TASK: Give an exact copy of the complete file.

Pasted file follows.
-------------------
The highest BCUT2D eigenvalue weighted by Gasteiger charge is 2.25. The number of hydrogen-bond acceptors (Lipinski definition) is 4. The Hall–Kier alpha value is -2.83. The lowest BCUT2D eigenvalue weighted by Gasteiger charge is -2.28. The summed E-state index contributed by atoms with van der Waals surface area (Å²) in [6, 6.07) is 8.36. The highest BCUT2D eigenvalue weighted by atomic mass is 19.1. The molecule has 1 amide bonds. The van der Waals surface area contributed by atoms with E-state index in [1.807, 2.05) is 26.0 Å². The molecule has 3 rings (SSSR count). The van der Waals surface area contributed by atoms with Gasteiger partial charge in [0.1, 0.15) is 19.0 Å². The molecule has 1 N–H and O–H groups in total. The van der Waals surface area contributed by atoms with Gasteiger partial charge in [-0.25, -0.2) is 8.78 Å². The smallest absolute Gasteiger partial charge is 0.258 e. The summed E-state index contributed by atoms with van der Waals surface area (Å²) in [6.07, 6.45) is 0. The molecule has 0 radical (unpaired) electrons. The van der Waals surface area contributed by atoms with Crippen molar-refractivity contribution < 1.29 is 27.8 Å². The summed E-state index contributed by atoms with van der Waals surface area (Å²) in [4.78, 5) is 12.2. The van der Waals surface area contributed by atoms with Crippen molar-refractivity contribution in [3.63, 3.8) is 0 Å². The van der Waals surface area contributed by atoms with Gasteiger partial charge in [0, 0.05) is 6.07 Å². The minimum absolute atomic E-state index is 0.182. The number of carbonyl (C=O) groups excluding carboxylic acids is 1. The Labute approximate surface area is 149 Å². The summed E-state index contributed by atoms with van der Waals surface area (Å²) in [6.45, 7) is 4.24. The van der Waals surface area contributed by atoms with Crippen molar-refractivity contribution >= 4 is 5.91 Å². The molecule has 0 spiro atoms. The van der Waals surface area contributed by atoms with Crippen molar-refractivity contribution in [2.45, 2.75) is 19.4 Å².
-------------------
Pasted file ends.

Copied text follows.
The highest BCUT2D eigenvalue weighted by Gasteiger charge is 2.25. The number of hydrogen-bond acceptors (Lipinski definition) is 4. The Hall–Kier alpha value is -2.83. The lowest BCUT2D eigenvalue weighted by Gasteiger charge is -2.28. The summed E-state index contributed by atoms with van der Waals surface area (Å²) in [6, 6.07) is 8.36. The highest BCUT2D eigenvalue weighted by atomic mass is 19.1. The molecule has 1 amide bonds. The van der Waals surface area contributed by atoms with E-state index in [1.807, 2.05) is 26.0 Å². The molecule has 3 rings (SSSR count). The van der Waals surface area contributed by atoms with Gasteiger partial charge in [0.1, 0.15) is 19.0 Å². The molecule has 1 N–H and O–H groups in total. The van der Waals surface area contributed by atoms with Gasteiger partial charge in [-0.25, -0.2) is 8.78 Å². The smallest absolute Gasteiger partial charge is 0.258 e. The summed E-state index contributed by atoms with van der Waals surface area (Å²) in [6.07, 6.45) is 0. The molecule has 0 radical (unpaired) electrons. The van der Waals surface area contributed by atoms with Crippen molar-refractivity contribution < 1.29 is 27.8 Å². The summed E-state index contributed by atoms with van der Waals surface area (Å²) in [4.78, 5) is 12.2. The van der Waals surface area contributed by atoms with Crippen molar-refractivity contribution in [3.63, 3.8) is 0 Å². The van der Waals surface area contributed by atoms with Gasteiger partial charge in [0, 0.05) is 6.07 Å². The minimum absolute atomic E-state index is 0.182. The number of carbonyl (C=O) groups excluding carboxylic acids is 1. The Labute approximate surface area is 149 Å². The summed E-state index contributed by atoms with van der Waals surface area (Å²) in [6.45, 7) is 4.24. The van der Waals surface area contributed by atoms with Crippen molar-refractivity contribution >= 4 is 5.91 Å². The molecule has 0 spiro atoms. The van der Waals surface area contributed by atoms with Crippen molar-refractivity contribution in [2.45, 2.75) is 19.4 Å².